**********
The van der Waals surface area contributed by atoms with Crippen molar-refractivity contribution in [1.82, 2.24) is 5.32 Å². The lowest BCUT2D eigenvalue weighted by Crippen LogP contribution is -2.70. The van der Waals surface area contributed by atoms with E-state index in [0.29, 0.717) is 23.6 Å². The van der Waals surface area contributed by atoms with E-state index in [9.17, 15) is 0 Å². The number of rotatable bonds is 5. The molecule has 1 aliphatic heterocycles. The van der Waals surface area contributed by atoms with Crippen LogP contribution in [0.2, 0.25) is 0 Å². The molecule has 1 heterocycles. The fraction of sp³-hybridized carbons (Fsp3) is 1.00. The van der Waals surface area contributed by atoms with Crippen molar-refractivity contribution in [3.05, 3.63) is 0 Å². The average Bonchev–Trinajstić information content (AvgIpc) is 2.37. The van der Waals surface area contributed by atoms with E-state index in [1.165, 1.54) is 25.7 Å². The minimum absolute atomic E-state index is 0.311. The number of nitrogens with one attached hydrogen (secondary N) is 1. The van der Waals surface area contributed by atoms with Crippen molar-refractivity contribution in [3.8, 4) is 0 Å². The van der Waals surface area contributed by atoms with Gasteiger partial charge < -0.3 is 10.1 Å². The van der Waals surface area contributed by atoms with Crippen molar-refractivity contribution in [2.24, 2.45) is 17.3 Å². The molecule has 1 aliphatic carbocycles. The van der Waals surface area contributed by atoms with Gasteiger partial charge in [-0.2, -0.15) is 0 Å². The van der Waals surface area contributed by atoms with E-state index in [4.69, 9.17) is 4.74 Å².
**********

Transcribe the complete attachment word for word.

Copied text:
The van der Waals surface area contributed by atoms with Crippen molar-refractivity contribution in [1.82, 2.24) is 5.32 Å². The lowest BCUT2D eigenvalue weighted by Crippen LogP contribution is -2.70. The van der Waals surface area contributed by atoms with E-state index in [0.29, 0.717) is 23.6 Å². The van der Waals surface area contributed by atoms with E-state index in [9.17, 15) is 0 Å². The number of rotatable bonds is 5. The molecule has 1 aliphatic heterocycles. The van der Waals surface area contributed by atoms with Crippen LogP contribution in [0.2, 0.25) is 0 Å². The molecule has 1 heterocycles. The fraction of sp³-hybridized carbons (Fsp3) is 1.00. The van der Waals surface area contributed by atoms with Crippen molar-refractivity contribution in [3.05, 3.63) is 0 Å². The average Bonchev–Trinajstić information content (AvgIpc) is 2.37. The van der Waals surface area contributed by atoms with E-state index in [1.165, 1.54) is 25.7 Å². The minimum absolute atomic E-state index is 0.311. The number of nitrogens with one attached hydrogen (secondary N) is 1. The van der Waals surface area contributed by atoms with Crippen molar-refractivity contribution in [3.8, 4) is 0 Å². The van der Waals surface area contributed by atoms with Gasteiger partial charge < -0.3 is 10.1 Å². The van der Waals surface area contributed by atoms with Crippen molar-refractivity contribution in [2.24, 2.45) is 17.3 Å². The molecule has 1 aliphatic carbocycles. The van der Waals surface area contributed by atoms with Gasteiger partial charge in [-0.2, -0.15) is 0 Å². The van der Waals surface area contributed by atoms with E-state index in [4.69, 9.17) is 4.74 Å².